Tammy West Studies Transitional Housing for Those Exiting Prison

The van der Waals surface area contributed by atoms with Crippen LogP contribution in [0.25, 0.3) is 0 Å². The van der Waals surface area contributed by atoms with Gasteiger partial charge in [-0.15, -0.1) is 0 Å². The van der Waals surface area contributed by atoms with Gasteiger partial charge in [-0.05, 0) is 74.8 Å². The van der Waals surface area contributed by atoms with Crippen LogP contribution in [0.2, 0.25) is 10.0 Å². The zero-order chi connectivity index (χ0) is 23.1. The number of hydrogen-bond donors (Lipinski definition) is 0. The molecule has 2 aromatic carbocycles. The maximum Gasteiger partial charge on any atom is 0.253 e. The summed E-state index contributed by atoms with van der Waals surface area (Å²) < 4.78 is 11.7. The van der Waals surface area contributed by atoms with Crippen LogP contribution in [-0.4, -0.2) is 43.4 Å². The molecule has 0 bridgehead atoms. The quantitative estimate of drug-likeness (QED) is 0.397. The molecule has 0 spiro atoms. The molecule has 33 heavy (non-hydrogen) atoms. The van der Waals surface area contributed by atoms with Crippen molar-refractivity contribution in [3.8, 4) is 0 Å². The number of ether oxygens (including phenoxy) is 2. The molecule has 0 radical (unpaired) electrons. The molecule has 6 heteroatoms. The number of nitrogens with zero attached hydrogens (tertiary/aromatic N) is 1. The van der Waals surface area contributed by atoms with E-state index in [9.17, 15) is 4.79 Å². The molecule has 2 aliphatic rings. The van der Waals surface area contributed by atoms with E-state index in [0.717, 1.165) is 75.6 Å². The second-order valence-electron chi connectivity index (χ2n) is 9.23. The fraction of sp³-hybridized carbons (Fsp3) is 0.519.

OKLAHOMA CITY – House Majority Leader Tammy West, R-Oklahoma City, this week held an interim study examining transitional housing for those leaving the criminal justice system. IS23-017 was held before the House Criminal Justice and Corrections Committee. “Restarting life is a challenge under the best of circumstances, but it is even more so if you are trying to build a new life after incarceration” West said. "We know housing is a key component of long-term success. We also know there are solutions, and we know that there are roadblocks." West said during the study she wanted to hear and have robust discussion about both so lawmakers and others involved in the criminal justice system can work to maximize and ensure stories of success for those formerly incarcerated. Her hope is to find solutions that can be implemented to make a positive difference in the lives of these individuals. West gathered a team of experts on the topic asking each to share data or personal stories of how housing or lack thereof impacted them or those they serve in their personal, family and work life. Sarah Decker, the Oklahoma legislative strategist for Prison Fellowship, spoke on the key causes of housing instability and gave examples of policy responses from other states that address this issue. "When somebody has paid their debt to society and served a just punishment for an offense, any further barriers to success should always be limited to what's necessary to protect the public," Decker said. At the state and federal level, however, there are more than 1,300 legal barriers to housing and residency that relate to a criminal record, she said. There's also a lack of affordable housing in Oklahoma as well across the nation. Credit history issues and restrictions on public housing vouchers are additional hurdles. A private landlord's discretion to refuse renting to someone with a criminal record is an area where Decker believes lawmakers can encourage and incentivize second-chance renting. She also suggested housing providers that receive tax breaks or other benefits to create affordable housing shouldn't categorically exclude renters with a criminal record. Joy Block, a Prison Fellowship volunteer, shared her personal story of how she left prison homeless. She didn't have a stable address to give to her probation officer, and all the people who would allow her to live with them also had criminal background records, something not allowed for the formerly incarcerated, she said. Yet these were the only people who would take her in. Living from place to place or sometimes on the street, she felt unsafe and had a hard time securing adequate food for herself and her children. Not always having access to a place to clean up made it hard to find a job. Block said she also had mental health issues that required medications. Without a stable address, she could not get insurance or the care she needed. Block said she and her children eventually were accepted into the Exodus House, a Christian organization in Oklahoma City. She said it was a place where she gained spiritual growth that gave her the push she needed to stay out of prison. "With them being there with open arms and helping me out of that situation of homelessness, it helped me to be the person that I am today," Block said. "I felt special and that someone actually cared about me. Being accepted gave me a sense of peace and knowing that I could overcome the things that I once struggled with – crime, drugs, homelessness, those things." Block said at Exodus House she paid only a small fee for electricity, but they helped her start a savings account so she could build up money to transition into her own living space. This stability also helped her get off probation. "You don't know how good that feels," she told study participants, relating how in the past housing instability had landed her back in prison. Other study presenters included Damion Shade and Jennifer Williams with Oklahomans for Criminal Justice Reform. The two shared data correlating crime and adverse outcomes with lack of housing. They also related experiences of working on reentry programs with the Oklahoma Department of Corrections. John Bae with VERA Institute for Justice discussed Oklahoma's survey supporting pro-housing polices and gave data on access versus barriers. Jacob Beaumont with Housing Solutions detailed how collaboration between the non-profit sector and government entities have provided solutions for criminal justice-involved individuals seeking stable housing in Tulsa County. Angel Wheeler with RISE Transitional Housing gave a program overview, including success stories as well as hardships endured by those leaving the criminal justice system. West thanked each presenter not only for contributing information for the study but also for doing what they do each day to make a difference for those trying to access stable, affordable housing after being incarcerated. "You are living the solution and providing the resources," she said. "And I know so much of that is just from a place of love and care and not from a place of money or means. It's literally showing up because you care for people, and there's no price you can put on that." West said she and other lawmakers want long-term solutions that solve these problems. "Because they are our problems," she said. "And they affect lives. They affect families. They affect generations. And I want us to be part of breaking these generational cycles. And we have the tools to do it. We just have to step up, and I think there are people here that are willing to do that."